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3G Capital to distribute some of Kraft Heinz stake to investors

3G Capital will distribute some of its stake in consumer goods group Kraft Heinz to investors in its fund, in a move that will allow the Brazilian-US investment firm to embark on new acquisitions.

Investors in the 3G fund, who include Colombia’s Santo Domingo family and the Swiss tennis star Roger Federer, will receive 88mn shares in the group, equal to about 7 per cent of Kraft Heinz, 3G said on Thursday.

The move will hand investors in 3G’s fund the chance to sell their Kraft Heinz shares. 3G’s co-founders and partners will retain an 8 per cent stake in the consumer goods group.

The decision by 3G, which mainly manages the money of its Brazilian founding partners and their wealthy friends, comes as Kraft Heinz shares have outperformed the broader stock market.

The stock has climbed 10 per cent this year, beating the almost 20 per cent drop in the S&P 500, as investors bet that consumers will stick with the group’s staples even as inflation squeezes their incomes.

New York-based 3G teamed up with Warren Buffett’s Berkshire Hathaway to acquire Heinz in a $28bn deal that ultimately led to the combination with rival Kraft in 2015.

Beset by problems for several years, Kraft Heinz chief executive Miguel Patricio has revived the company’s fortunes since taking over in 2019.

3G is planning new acquisitions in the coming year, according to people familiar with the matter. It is likely to use Hunter Douglas, the world’s largest maker of window coverings, which it acquired recently at a $7.1bn valuation, as a vehicle to buy more assets in the sector.

Although Buffett and 3G will continue to own a third of Kraft Heinz, the move is an important step for an investment firm that has done more than any other to shake up the consumer goods industry over the past decade.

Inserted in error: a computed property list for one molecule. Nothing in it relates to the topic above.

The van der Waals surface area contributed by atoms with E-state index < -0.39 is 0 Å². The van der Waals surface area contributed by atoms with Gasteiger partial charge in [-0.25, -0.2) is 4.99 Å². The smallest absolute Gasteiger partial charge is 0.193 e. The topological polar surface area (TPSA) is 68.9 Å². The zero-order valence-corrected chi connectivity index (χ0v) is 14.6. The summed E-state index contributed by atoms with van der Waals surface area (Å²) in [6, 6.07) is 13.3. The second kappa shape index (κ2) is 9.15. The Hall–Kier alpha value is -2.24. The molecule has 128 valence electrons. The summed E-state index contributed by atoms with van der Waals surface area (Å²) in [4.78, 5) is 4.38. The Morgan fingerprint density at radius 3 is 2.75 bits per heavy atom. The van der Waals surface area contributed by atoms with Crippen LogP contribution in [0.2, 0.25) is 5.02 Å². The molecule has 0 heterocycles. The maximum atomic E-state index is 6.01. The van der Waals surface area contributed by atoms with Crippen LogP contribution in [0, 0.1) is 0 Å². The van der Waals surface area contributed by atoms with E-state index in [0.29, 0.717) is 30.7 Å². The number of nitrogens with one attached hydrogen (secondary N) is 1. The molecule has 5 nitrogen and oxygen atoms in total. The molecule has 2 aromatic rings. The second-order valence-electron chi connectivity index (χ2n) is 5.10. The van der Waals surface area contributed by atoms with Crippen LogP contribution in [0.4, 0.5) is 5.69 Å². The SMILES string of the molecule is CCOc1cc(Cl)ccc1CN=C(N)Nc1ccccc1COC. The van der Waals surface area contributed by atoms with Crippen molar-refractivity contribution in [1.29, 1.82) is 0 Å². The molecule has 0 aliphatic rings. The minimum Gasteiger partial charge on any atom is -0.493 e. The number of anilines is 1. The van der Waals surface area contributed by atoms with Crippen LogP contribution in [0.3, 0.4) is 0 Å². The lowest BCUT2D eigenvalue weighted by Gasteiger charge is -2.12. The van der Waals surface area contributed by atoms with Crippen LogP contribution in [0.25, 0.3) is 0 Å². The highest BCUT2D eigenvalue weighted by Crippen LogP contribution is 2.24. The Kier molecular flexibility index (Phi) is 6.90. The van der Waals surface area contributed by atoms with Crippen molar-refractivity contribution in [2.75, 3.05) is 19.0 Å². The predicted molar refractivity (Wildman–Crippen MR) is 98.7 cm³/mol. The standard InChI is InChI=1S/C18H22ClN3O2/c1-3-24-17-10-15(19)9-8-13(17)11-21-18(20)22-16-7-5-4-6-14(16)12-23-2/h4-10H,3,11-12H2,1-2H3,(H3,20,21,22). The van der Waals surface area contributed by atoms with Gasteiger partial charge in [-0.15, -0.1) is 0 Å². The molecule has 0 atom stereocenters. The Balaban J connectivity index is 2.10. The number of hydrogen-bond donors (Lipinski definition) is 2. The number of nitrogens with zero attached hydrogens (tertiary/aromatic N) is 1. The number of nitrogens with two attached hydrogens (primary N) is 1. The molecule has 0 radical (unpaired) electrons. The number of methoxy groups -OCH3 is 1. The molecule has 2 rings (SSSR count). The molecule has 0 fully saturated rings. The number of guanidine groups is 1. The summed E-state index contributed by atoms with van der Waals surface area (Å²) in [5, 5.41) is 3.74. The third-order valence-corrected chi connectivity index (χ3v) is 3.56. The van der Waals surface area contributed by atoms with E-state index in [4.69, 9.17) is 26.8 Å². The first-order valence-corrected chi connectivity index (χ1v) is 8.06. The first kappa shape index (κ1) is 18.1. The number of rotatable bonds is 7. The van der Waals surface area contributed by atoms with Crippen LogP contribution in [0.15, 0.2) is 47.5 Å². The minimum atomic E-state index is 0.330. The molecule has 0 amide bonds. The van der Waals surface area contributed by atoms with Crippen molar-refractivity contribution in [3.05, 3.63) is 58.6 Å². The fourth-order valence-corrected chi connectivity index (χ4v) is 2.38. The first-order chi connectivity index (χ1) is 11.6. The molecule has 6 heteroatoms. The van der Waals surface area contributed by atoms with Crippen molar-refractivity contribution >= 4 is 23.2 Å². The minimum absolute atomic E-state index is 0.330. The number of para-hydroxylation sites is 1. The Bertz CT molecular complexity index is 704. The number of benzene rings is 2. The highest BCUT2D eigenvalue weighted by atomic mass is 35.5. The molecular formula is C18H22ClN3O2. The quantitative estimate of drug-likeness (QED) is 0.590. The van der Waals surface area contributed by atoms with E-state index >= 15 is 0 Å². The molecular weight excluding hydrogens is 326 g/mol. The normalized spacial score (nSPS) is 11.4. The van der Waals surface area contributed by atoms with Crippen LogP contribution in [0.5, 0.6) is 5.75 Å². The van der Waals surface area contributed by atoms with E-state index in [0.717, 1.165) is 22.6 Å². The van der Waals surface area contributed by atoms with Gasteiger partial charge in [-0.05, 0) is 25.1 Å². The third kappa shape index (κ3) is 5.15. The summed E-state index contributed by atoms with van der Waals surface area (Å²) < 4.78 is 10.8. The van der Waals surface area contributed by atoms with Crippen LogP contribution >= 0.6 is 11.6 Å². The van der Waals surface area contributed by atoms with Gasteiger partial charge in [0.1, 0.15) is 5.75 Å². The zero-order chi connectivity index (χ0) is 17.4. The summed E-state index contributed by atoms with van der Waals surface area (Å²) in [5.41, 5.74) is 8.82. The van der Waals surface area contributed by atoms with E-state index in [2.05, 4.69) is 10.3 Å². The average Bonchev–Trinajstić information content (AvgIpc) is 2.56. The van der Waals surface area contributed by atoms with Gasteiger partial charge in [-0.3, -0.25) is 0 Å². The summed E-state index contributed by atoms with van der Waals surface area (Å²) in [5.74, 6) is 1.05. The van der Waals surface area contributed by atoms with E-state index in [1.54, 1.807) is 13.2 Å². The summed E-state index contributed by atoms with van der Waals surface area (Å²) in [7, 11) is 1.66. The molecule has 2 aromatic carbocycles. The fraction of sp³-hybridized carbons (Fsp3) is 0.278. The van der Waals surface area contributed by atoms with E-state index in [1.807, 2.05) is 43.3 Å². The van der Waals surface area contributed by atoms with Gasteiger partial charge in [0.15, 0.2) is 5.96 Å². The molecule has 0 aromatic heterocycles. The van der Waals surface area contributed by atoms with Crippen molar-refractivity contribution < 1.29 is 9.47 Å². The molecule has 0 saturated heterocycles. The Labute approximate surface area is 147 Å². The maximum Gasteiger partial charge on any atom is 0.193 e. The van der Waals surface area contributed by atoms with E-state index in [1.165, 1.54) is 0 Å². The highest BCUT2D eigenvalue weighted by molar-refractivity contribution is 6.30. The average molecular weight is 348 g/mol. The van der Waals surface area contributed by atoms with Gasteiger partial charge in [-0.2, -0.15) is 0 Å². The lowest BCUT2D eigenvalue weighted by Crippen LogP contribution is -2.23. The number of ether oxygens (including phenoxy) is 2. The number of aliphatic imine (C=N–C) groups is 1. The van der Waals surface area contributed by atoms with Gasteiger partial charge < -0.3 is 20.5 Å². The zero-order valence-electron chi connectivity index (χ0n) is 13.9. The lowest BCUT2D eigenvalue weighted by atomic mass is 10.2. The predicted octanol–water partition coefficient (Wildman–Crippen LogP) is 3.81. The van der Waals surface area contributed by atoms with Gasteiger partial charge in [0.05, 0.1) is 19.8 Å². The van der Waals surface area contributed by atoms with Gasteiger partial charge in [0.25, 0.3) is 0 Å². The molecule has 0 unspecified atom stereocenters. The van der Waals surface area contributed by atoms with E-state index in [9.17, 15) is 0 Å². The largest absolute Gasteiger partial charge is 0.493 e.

Heinz’s profit margins surged almost 60 per cent within two years of 3G buying the business, as the firm relied on its familiar mix of deep cost cuts alongside investment in growth areas.

However, the model ran into trouble after Kraft Heinz failed to acquire Unilever in 2017. In 2019, Kraft Heinz was forced to announce a $15bn writedown as many of its brands fell out of favour with consumers who were gravitating to healthier alternatives.

Since taking the helm, Patricio, who joined from brewer Anheuser-Busch InBev, which is also backed by the founders of 3G, has shifted the group’s focus to higher-growth products while ditching other brands.

Under his watch, the company also cut its leverage and returned Kraft Heinz to an investment-grade rating.

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    3G Capital to distribute some of Kraft Heinz stake to investors – Finance Essence

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